Topic : Phylogenetic Reconstruction I. Systematics = Science of biological diversity. Systematics uses taxonomy to reflect phylogeny (evolutionary history).
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Topic : Phylogenetic Reconstruction I. Systematics = Science of biological diversity. Systematics uses taxonomy to reflect phylogeny (evolutionary history). - Based on cladistic analysis ( will define shortly ) II. Taxonomy = identify, name and classify organisms. Carl Linneaus (Swedish Prof. 1707-1778) Binomial nomenclature, Genus species
III. Hierarchial Taxonomic Grouping: Plants Kingdom Phylum Class Order - names end in “ales” Family - names end in “aceae” Genus species
Table. Classification of Large Ground Finch and Common Buttercup
Figure: The connection between classification and phylogeny
IV. Classification and Phylogeny After the publication of Charles Darwin’s book On the Origin of Species (1859) differences and similarities among organisms became to be seen as the result of their evolutionary history = phylogeny. Phylogenetic Trees = trace evolutionary relationships among taxa. taxa (plural) taxon (singular) = named taxonomic unit at any level.
V. Types of Phylogenetic Trees Monophyletic = members of taxa result from single common ancestor. Only legitimate taxa derived from cladograms! Polyphyletic = members of taxa result from more than one common ancestor.
Figure: Monophyletic versus and polyphyletic groups
VI. Homology vs. Analogy Homologous Traits = Common origin. Similarity in structure = reflects common ancestry Characters reflect ancestral past. Examples:
Figure: Homologous structures: anatomical signs of evolution
VI. Homology vs. Analogy Analogy = similarity in gross appearance and function DOES NOT reflect common ancestry. = traits or characters exhibit a common function BUT different evolutionary origins. Analogy DOES reflect similar selective pressures ----> Convergent Evolution. Ex., bird and insect wings, succulence in plants, Monotremes, marsupial, placental mammals
Figure: Convergent evolution and analogous structures: cactus and euphorb
Three types of Mammals: Monotremes Marsupials Placental
VII. Molecular Markers aid Systematics Two Approaches: 1) Sequence of amino acids in proteins – of human genome only 2% 2) Sequence of nucleotides in nucleic acids DNA and RNA comparisons via sequencing, restriction mapping and hybridization. Much data now held in electronic data bases. Goal: Identify and compare homologous DNA sequences among taxa.
How to identifying homologous nucleotide sequences: 1. Select appropriate portion of genome to compare. Often mtDNA segments for recently diverged taxa. Often rRNA genes for distantly related taxa – evolves slowly. Example: Aligning segments of DNA Today utilize sophisticated computer programs to analyze differences between sequences.
Molecular Clock utility: Goal is to provide an independent assessment for the origin of taxonomic groups in time. Based on the fact: some proteins, cytochrome C and some mitochondrial genomes evolve at a constant rate of evolution over time. Thus, Molecular clocks are calibrated in actual time = graphing differences in sequences against time. However, some proteins and nucleic acids evolve at different rates. Molecular clocks also assume constant Mutation Rate? Utility may be minimal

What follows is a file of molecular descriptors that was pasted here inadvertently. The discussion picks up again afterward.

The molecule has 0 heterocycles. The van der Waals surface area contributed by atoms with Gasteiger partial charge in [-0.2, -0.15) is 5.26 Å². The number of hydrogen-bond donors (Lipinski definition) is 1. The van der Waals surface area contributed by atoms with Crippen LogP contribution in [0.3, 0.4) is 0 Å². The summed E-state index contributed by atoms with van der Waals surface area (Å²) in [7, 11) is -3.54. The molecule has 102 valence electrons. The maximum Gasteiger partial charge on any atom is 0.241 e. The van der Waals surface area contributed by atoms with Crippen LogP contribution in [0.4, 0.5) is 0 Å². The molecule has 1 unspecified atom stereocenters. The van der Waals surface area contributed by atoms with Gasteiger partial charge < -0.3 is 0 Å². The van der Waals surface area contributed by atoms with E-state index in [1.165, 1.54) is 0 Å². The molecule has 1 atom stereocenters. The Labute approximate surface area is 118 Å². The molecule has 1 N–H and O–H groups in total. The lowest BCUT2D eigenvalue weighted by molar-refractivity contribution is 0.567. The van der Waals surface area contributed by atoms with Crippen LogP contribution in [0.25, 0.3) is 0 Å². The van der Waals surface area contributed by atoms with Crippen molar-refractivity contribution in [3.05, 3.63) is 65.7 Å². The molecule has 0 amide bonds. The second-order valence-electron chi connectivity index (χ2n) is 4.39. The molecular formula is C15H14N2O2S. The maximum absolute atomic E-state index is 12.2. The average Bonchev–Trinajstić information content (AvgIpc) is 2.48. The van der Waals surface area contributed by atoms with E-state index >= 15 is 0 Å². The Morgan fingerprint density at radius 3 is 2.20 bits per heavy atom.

Figure: Dating the origin of HIV-1 M with a molecular clock: In 2000 estimated invasion of aids into humans in 1930s. Evidence also for multiple origins of AIDs invading humans as well.
VIII. Science of Phylogentic Systematics B. Cladistics - uses novel homologies to define branch points. Location of branch point = relative time of origin between taxa. Location of branch point = extent of divergence between branches or how different 2 taxa have become since diverging from a common ancestor. Recent branch versus deeper branch
VIII. Science of Phylogentic Systematics C. Cladistic Analysis Clade = evolutionary branch Cladistic analysis groups organisms by order in time, clades arose along a dichotomous tree. Each branching point indicates a novel homology unique to the species on the branch. Uses ONLY homologies to construct trees!!! DOES NOT use level of divergence.
VIII. Science of Phylogentic Systematics C. Cladistic Analysis Uses outgroup comparison = to recognize primitive traits members of the study group AND to establish a starting point for the tree. Outgroup = Species or a group of species relatively closely related to study group BUT clearly NOT as related as any study group members are to each other. Outgroup & study group may share primitive characters, likely shared a common ancestor.
VIII. Science of Phylogentic Systematics C. Cladistic Analysis First, outgroup determines shared primitive character states. Next, examine synapomorphies = shared derived character states to construct the tree. Synapomorphies = novel homologous traits that evolved in an ancestor common to all species on ONE branch BUT not on other branch. Parsimony = simplest tree using the fewest changes to show evolutionary relationships.
Figure: Parsimony and the analogy-versus-homology pitfall: 4 chambered heart is analogous NOT homologous
VIII. Science of Phylogentic Systematics C. Cladistic Analysis Limitations Since focus solely on phylogenetic branching cladistic analysis accepts ONLY monophyletic study groups. Preferred approach is to use a combination of characters to design trees for study groups including: molecular, morphological, anatomical, ultrastructural, and developmental.
Figure: When did most major mammalian orders originate?